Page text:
When it comes to the colonial and republican side of Lima, you can not miss the different houses and palaces located in the center of the city, also known as “Cercado de Lima”. For nearly 400 years, the main city of the Spanish Kingdom in Latin America, has left us a unique and valuable historical architectural legacy. So if you’re doing tourism in Lima, we invite you to visit the colonial and historic side of the Peruvian capital.
Government Palace. Built on the palace of Taulichusco, last curaca of the valley of Lima, which was initially called the House of Pizarro, was a simple construction that was inhabited by the Conqueror, and since its beginnings faced a series of events that surrounded it with mysteries and legends. Nowadays, nothing remains of the original building of the Viceregal Palace, except a fig tree planted by Pizarro himself. In 1921, after the fire that destroyed the front of the palace, President Leguia ordered its reconstruction, which Ricardo de Jaxa Malachowski, the architect, executed in 1937.
Located in the main square, the Government Palace combines different architectural styles, being its main facade of neo-Baroque style, while its lateral facade is a neo-colonial style. Its lavish interior has beautiful ceremonial halls, such as the Golden Hall, the Tupac Amaru Hall or Basadre Hall.
To visit the Government Palace it’s necessary to register previously by telephone or through the Headquarters of tourism of the Government Palace (it is required to carry an ID card or passport during the visit). The visiting hours are on Saturdays at 10:00 a.m. and the admission is free. The address is Jirón de la Unión s/n, Block 1. Phone: 311-3900, Extension 523.
Aliaga House. Built on a pre-Hispanic huaca and occupied since 1535 by the descendants of Don Jerónimo de Aliaga, the house is adjacent of the Government Palace – House of Pizarro – which says a lot about the proximity of this Segovia conqueror with the founder of Lima, Francisco Pizarro.
There have been seventeen generations in the five centuries that has passed since it was built this colonial mansion of magnificent interiors. This reference can give you an idea of the luxury they lived in those early years of the colony.Declared Cultural Heritage in 1972, you can visit the 18 environments of the Aliaga house – its Golden Hall, the Hall of the Tiles, the Chapel, probably the oldest in Lima.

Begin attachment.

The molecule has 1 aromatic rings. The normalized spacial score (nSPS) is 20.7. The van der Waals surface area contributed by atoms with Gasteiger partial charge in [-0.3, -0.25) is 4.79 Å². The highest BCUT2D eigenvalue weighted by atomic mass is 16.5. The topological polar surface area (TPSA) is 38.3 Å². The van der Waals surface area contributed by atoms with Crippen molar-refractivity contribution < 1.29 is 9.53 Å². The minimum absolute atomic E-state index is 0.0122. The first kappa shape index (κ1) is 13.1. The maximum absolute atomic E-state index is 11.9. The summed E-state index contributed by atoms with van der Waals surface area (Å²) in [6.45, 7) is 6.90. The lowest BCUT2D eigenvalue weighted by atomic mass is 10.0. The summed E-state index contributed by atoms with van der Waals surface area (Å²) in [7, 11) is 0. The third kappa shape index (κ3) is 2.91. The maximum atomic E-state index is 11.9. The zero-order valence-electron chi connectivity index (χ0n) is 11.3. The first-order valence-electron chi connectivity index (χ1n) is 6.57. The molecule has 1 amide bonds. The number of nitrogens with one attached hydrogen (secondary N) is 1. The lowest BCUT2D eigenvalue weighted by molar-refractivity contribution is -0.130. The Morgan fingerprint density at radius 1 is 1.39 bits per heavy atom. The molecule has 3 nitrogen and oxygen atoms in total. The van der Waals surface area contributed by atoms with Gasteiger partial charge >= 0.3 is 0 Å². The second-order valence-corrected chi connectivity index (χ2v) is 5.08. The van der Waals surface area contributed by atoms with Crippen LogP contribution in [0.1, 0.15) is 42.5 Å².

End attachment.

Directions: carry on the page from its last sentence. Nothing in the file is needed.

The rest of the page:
The visiting times of the Aliaga House are from Monday to Sunday from 9:30 am to 5:00 pm and the cost of the entrance is S/.30.00 (US$ 11). The address is Jiron de la Union 224 and the entry is a previous appointment (call 427-7736 or send an email to firstname.lastname@example.org)
Archbishop’s Palace of Lima. Of neo-colonial style, the Archbishop’s Palace of Lima has a centennial cultural heritage, from colonials religious-themed works to the jealousy guarded cranium of Santo Toribio de Mogrovejo, one of the five Peruvian saints. Also, you will find an excellent collection of paintings, sculptures and religious ornaments, many of which belonged to other temples of the city.
Originally, the clerical space was nothing more than a small and simple building but this would change over time to become a real and valuable place characterized by its sumptuousness. Built shortly after the foundation of Lima, it is most characteristic of the building its two large balconies made of cedar wood.
The visiting times of the Archbishop’s Palace of Lima are Monday to Saturday from 09:00 am to 5:00 pm. The the entrance has a cost of: General S/.20.00 (US$ 7.22) and Integral S/.30.00 (US$10.83), which includes a visit to the Cathedral of Lima. Children under 13 years old, accompanied by an adult don’t pay. The Integral ticket can be obtained at the Museum of the Cathedral of Lima. Located on Jiron Carabaya block 2, and the phone is 427-5790.
Casa del Oidor. Of all civilian buildings surrounding the Plaza Mayor of Lima, the “Casa del Oidor”, built at the end of the 16th century, is the oldest. Ordered to be built by the Treasurer of the Crown, Alonso de Riquelme, this was the place where the judges appointed by the King administered justice, listening to the complaints of the people. The house, located at the corner of the Junín and Carabaya, is one of the few that still preserved its original architecture, being the corner balcony of unmistakable colonial style, its main distinction. Since 1974 the Casa del Oidor is cultural heritage but, unfortunately, it is not open to the public.
To visit these mansions and palaces, located in downtown Lima, you can grab a taxi from our hotel Tierra Viva Miraflores Larco. Book now and enjoy the beauty of the colonial and republican Lima. If you have any questions regarding this stroll, please ask for our help in the front desk.